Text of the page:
Scary fires fact of life in the Tri-Counties
The fires raging up and down the Central Coast remind us of the vulnerability we all face and the historical importance of the environment we pay taxes to protect.
The Chimney Fire that briefly threatened the Hearst Castle and the Rey Fire, which appeared to envelope the Santa Ynez Valley in smoke and flame when viewed from Highway 101 in the Conejo Valley, were among the scariest fires of recent years.
The Chimney Fire had burned nearly 50,000 acres at press time, forced rare evacuations around Lake Naciemento and was just 39 percent contained. The pyrocumulus cloud that rose from the Rey Fire looked like a scene from Lord of the Rings. That fire had burned 35,000 acres and was just 35 percent contained at press time.
At other times we’ve seen massive blazes burn parts of Montecito and threaten the Santa Barbara Mission. CSU Channel Islands and parts of Thousand Oaks also have come under fire threat.
Fires are a fact of life in our region and the extended drought has increased the danger. Climate change is going to increase that danger even more over the long term.
Authorities have been wise to pre-position aircraft in our region in order to fight blazes more effectively and protect neighborhoods, businesses and historic landmarks.
But it remains a fact that the best way to fight fires is to prevent them by improving the human behavior that starts the majority of blazes in the first place. In our tinder dry summer, careless fire habits, sparks from cars or machinery or other blunders can trigger millions of dollars in damage and threaten lives.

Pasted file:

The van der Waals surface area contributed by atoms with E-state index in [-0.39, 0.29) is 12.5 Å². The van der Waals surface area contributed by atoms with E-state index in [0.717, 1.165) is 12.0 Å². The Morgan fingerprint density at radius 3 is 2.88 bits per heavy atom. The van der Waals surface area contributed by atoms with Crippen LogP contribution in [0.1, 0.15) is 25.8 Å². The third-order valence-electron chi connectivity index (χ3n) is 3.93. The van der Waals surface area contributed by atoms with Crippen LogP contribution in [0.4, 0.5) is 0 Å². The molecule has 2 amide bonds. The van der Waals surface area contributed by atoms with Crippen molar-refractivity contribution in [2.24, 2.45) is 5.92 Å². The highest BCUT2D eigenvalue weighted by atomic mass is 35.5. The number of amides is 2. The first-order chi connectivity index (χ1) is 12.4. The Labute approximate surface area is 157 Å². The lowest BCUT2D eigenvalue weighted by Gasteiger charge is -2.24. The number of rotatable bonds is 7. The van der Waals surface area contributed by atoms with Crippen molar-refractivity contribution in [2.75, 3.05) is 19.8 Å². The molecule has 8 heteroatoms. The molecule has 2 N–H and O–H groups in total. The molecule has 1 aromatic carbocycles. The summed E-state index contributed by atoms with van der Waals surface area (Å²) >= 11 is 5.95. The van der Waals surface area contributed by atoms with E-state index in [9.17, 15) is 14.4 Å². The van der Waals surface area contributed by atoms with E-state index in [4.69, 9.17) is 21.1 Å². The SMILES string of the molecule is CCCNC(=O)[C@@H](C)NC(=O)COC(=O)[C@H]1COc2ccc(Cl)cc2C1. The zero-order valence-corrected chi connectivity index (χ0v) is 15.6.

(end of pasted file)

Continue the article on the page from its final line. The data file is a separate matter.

To quote Hill Street Blues: “Let’s be careful out there.”
Trade Desk IPO great for Ventura
Progress does not happen in a straight line.
Nothing underscores that fact better than the two most recent Pacific Coast Business Times headlines about the city of Ventura.
Earlier this month we were lamenting the closure of the Brooks Institute and the collapse of plans to build a downtown campus for students.
That unexpectedly dealt the city a setback in its strategy to lure more tech workers to the city core.
But the current issue of the Business Times analyzes an initial public stock offering by The Trade Desk, a digital marketing company that’s planning to raise more than $80 million in the first tech company IPO from Ventura in many, many years.
We’d argue that, of the two, the Trade Desk’s IPO is more significant because it has the potential for Ventura to finally emerge as a fourth center for innovation in the region, joining Thousand Oaks-Westlake, Santa Barbara-Goleta-Carpinteria and greater San Luis Obispo.
The Trade Desk’s management has indicated it has no desire to be anyplace else than Ventura.
That’s a good sign for the city’s long-term future.